Raising a glass (or mug) for National Coffee Day on Sunday could pose problems for your waistline.
American coffee consumption is up 5 percent this year, with 83 percent of adults drinking it, according to the National Coffee Association's 2013 National Coffee Drinking Trends report.
The difficulty, nutritionists say, is that only half of regular coffee drinkers are picking brewed coffee, consumption of which is down 7 percent from 2012.
"The old days of buying a cup of coffee and putting a packet of sugar in it are far behind us," said Jane Hurley, senior nutritionist for the Center for Science in the Public Interest.
Instead, 31 percent (about the same as last year) opt for gourmet drinks such as cappuccinos and lattes. Many go even fancier. A 2009 survey of orders in New York City by the Department of Health and Mental Hygiene found two-thirds of Starbucks customers and a quarter of Dunkin' Donuts customers picked blended coffee drinks, which use more milk, flavored syrups and whipped cream.
(Read more: Starbucks latte dries early pumpkin foods craze)
Those drinks pack a higher calorie count—on average 240 calories, versus 75 for brewed coffee with cream and sugar, said Pat Fiducia, chief executive for CalorieKing Publications, which tracks nutrition information for restaurant items. But many contain even more calories, sugar and fat.
A large Dunkin' Donuts Frozen Mocha Coffee Coolatta with Cream, for example, contains 1,050 calories, 53 grams of fat and 127 grams of sugar.
"In perspective, you have had more fat than you need for two days and more saturated fat than is healthy for a whole week," said Fiducia. It's also a little more than half the Food and Drug Administration's recommended 2,000 daily intake. And that sugar content? Translated into cooking measures, it's about two-thirds of a cup.
Coffee purveyors, for their part, say their menus are a response to customer preferences and offer a range of drinks—many of them with low calorie counts. A McDonald's spokeswoman said the company posts nutrition information for diners. Dunkin' Donuts has its DDSmart menu of "better-for-you items" including drinks and baked goods, said a spokeswoman. "Ultimately, we encourage our guests to make choices that are right for them," she said.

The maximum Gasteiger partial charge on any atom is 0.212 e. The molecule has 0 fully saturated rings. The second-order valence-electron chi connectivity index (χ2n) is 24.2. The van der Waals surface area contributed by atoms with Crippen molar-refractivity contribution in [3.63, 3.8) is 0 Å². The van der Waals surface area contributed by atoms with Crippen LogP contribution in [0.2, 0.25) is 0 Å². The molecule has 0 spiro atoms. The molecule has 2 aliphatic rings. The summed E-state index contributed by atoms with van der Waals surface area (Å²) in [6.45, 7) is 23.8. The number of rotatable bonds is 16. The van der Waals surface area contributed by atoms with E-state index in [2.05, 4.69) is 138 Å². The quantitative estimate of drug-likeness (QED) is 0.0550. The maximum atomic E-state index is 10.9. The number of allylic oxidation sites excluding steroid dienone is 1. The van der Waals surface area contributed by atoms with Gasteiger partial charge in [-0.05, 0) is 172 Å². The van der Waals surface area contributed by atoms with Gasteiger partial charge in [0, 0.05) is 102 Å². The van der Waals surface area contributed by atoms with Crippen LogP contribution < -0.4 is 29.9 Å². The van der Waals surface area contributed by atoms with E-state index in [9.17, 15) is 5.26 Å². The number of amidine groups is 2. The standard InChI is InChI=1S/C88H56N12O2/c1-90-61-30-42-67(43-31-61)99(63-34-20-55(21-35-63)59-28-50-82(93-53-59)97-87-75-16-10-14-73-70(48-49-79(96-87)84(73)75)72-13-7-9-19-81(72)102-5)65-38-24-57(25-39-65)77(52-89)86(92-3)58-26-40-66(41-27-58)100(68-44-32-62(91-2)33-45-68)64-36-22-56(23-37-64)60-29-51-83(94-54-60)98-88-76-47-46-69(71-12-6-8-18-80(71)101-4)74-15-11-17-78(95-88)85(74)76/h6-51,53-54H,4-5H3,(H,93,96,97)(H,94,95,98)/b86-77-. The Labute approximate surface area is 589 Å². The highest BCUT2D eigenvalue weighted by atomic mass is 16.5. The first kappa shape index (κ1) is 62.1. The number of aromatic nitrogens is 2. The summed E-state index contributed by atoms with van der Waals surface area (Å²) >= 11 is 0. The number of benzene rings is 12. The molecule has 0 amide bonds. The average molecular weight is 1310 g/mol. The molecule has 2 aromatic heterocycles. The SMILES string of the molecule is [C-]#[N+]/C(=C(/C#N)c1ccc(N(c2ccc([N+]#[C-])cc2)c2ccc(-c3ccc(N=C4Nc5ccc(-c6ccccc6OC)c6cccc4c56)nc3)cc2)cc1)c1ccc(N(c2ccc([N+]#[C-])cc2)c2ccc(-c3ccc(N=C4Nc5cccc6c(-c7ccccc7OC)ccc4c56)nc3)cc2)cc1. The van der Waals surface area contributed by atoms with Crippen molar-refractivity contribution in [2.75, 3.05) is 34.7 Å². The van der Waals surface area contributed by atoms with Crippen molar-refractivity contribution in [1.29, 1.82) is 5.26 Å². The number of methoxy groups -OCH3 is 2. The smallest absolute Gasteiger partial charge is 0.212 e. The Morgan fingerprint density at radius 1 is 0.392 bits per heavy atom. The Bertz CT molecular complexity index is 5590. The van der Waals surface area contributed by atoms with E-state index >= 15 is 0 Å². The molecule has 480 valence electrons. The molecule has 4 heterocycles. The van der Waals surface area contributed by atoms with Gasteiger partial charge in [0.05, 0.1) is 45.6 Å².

Many shops are taking other steps to lower calorie counts, making low- or nonfat milk the default choice, and adding sugar-free syrups, said Betsy Craig, chief executive of MenuTrinfo, which offers menu nutritional analysis for restaurants.
Consumers might take additional steps by picking a smaller size, and passing on the whipped cream and syrup, Hurley said.
A Starbucks spokeswoman said customers are encouraged to personalize orders. "As there are more than 170,000 different ways to customize a Starbucks beverage, customers can choose to lighten up their favorite beverage in a number of ways to save on calories," she said.
Seattle's Best Coffee encourages that, too. "You can always hold the whip, skip the cream and use nonfat milk for a lighter treat," said a spokeswoman.
Without such tweaks, some blended coffee drinks are heavy hitters. Click ahead to see seven that have among the highest calorie counts, according to nutritional data from the companies and CalorieKing.com:
—By CNBC's Kelli B. Grant. Follow her on Twitter @kelligrant.
Posted on 27 Sept. 2013.